a, The iridescence of monodisperse heptane–perfluorohexane droplets with varying diameter but consistent morphology was investigated. The top row shows optical micrographs of a droplet from each sample. Scale bar, 100 μm. The bottom row shows photographs of the angular colour distribution pattern as viewed from θ = 0° with an illumination angle of θ = 35°. b, Optical micrograph (far left) of an example biphasic droplet containing heptane and perfluorohexane (scale bar, 50 µm) and photographs of the angular colour distributions as viewed from θ = 0° when the illumination angle is altered, as shown (scale bar, 1 cm).

Supplementary information

  1. Supplementary Information

    This file contains a Supplementary Discussion. Includes the full derivations of: the analytical description of the interference phenomenon in 2D, ray density for a given light trajectory, extension of the theoretical description to 3D spherical concave optical interfaces, quantitative angle measurements from the experimentally determined angular color distributions, converting spectra into colors, and comparison with Finite-Difference Time-Domain simulation. Nine supplementary figures are included.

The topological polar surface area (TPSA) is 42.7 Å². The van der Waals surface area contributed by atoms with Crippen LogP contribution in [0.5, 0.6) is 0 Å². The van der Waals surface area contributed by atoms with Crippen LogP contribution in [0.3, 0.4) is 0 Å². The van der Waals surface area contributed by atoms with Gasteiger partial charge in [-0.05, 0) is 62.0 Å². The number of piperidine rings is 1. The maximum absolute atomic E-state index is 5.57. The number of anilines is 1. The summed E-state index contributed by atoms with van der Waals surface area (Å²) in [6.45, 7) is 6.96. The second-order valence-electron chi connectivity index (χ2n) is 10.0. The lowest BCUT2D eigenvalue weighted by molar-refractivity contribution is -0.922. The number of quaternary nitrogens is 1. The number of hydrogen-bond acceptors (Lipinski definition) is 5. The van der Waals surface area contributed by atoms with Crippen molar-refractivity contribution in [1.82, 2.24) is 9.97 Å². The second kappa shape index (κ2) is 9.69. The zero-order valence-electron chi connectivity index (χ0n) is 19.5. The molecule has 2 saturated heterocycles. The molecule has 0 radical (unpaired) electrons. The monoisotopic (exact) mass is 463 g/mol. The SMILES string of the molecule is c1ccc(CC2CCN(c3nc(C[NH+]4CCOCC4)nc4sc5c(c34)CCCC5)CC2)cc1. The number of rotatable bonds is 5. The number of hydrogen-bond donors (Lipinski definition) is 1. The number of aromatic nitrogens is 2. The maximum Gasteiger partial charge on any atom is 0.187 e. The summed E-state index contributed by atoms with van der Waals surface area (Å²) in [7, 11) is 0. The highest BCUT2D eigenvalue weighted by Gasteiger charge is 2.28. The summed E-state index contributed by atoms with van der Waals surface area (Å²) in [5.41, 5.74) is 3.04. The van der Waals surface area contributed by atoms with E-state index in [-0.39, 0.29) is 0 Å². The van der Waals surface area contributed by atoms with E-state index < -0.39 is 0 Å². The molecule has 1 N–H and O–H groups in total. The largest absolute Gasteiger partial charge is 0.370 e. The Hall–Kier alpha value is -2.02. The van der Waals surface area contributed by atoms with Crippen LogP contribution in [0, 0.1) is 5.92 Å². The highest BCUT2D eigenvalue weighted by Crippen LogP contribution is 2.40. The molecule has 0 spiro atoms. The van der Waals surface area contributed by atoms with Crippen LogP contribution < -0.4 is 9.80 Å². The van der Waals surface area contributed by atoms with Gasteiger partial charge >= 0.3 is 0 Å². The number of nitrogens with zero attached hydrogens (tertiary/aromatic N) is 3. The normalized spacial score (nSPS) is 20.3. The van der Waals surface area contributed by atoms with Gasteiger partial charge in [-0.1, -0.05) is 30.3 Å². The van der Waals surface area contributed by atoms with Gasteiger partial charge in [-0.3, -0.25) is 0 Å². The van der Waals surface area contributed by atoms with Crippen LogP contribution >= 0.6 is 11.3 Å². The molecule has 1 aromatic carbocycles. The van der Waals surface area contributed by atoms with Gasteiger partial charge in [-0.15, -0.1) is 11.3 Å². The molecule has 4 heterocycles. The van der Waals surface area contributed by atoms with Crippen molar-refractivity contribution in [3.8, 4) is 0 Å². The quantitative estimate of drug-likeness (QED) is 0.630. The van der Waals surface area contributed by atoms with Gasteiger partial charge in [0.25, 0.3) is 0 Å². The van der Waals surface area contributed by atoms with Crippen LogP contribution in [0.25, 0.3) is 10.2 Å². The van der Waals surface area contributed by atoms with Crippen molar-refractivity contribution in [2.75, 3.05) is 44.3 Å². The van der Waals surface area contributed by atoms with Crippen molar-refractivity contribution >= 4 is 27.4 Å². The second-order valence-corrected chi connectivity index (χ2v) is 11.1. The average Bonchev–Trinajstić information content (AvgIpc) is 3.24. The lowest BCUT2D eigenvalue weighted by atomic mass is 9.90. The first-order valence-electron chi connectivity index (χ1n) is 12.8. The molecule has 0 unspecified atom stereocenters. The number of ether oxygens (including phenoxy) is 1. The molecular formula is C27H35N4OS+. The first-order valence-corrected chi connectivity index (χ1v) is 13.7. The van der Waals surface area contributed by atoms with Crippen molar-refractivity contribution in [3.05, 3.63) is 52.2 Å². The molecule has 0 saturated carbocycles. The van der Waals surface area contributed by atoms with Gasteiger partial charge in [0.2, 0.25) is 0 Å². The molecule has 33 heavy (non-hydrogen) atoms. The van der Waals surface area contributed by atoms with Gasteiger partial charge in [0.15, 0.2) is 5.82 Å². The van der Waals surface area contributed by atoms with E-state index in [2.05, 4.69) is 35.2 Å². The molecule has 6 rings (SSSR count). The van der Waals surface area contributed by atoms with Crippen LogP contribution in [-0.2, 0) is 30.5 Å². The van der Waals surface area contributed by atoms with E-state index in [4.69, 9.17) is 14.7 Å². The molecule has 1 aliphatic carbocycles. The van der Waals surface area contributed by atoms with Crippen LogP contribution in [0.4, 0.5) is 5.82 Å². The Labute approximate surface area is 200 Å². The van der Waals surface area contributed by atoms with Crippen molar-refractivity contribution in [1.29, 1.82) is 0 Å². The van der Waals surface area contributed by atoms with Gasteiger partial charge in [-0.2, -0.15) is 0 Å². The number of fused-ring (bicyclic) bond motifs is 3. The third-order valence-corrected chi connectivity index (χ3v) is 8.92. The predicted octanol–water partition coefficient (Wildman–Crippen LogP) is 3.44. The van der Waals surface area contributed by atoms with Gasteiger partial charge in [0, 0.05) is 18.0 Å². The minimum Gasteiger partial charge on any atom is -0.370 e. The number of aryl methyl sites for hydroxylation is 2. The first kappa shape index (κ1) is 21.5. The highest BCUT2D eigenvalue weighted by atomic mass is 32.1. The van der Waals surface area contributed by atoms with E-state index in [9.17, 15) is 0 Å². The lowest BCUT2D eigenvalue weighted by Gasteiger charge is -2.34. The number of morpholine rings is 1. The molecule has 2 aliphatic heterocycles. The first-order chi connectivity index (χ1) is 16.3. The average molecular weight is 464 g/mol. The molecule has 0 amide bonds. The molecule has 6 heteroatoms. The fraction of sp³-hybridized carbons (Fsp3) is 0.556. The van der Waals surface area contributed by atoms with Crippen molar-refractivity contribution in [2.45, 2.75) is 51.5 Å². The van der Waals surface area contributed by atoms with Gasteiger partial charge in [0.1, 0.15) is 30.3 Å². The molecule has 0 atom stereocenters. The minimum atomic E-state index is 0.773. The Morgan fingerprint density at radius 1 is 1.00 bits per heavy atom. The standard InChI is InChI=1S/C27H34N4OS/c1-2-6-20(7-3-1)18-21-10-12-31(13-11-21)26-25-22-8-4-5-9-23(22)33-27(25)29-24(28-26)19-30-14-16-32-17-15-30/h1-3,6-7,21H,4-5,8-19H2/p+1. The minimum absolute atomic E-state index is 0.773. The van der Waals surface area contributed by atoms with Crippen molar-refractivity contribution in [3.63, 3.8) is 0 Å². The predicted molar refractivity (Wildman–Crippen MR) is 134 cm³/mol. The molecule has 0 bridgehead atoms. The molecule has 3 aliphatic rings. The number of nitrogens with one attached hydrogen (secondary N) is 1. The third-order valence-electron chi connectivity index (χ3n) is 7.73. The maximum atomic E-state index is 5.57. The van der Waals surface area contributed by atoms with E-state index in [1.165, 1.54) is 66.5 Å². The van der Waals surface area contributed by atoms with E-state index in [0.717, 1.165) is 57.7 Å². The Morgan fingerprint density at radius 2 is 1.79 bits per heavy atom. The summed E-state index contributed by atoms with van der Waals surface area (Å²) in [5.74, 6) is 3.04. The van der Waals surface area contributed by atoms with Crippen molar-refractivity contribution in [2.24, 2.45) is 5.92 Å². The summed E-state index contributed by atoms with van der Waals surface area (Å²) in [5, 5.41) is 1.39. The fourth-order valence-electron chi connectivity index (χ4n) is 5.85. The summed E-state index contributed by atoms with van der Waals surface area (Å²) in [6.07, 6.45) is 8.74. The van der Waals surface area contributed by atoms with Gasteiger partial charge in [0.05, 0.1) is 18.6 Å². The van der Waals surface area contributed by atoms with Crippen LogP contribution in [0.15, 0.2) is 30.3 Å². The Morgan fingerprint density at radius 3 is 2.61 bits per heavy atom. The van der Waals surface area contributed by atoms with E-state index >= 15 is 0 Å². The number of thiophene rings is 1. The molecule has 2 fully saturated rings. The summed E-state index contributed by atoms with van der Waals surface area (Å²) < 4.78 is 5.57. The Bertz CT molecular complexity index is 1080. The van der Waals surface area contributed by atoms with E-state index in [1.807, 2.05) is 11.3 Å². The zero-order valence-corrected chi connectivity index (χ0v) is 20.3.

2. Supplementary Video 1

    Biphasic droplets display iridescence. DSLR video showing how the perceived color of the biphasic perfluorohexane and heptane droplets (as in Figure 1a) changes as a function of viewing direction under a constant illumination angle. Scale, 1 cm.

  3. Supplementary Video 2

    Water droplets condensed onto a polystyrene Petri dish reflect iridescent color. Warm water in a Petri dish condenses onto the lid, revealing macroscopic structural coloration that changes as the droplets grow in size and dispersity. Scale, 1 cm.

  4. Supplementary Video 3

    Change in refractive index contrast affects the reflected color. As methanol evaporates off of an array of printed solid transparent hemispheres (Extended Data Figure 1, refractive index = 1.56) the reflected colors change, showing the dynamic effect of varying refractive index contrast. Scale, 500 µm.

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https://doi.org/10.1038/s41586-019-0946-4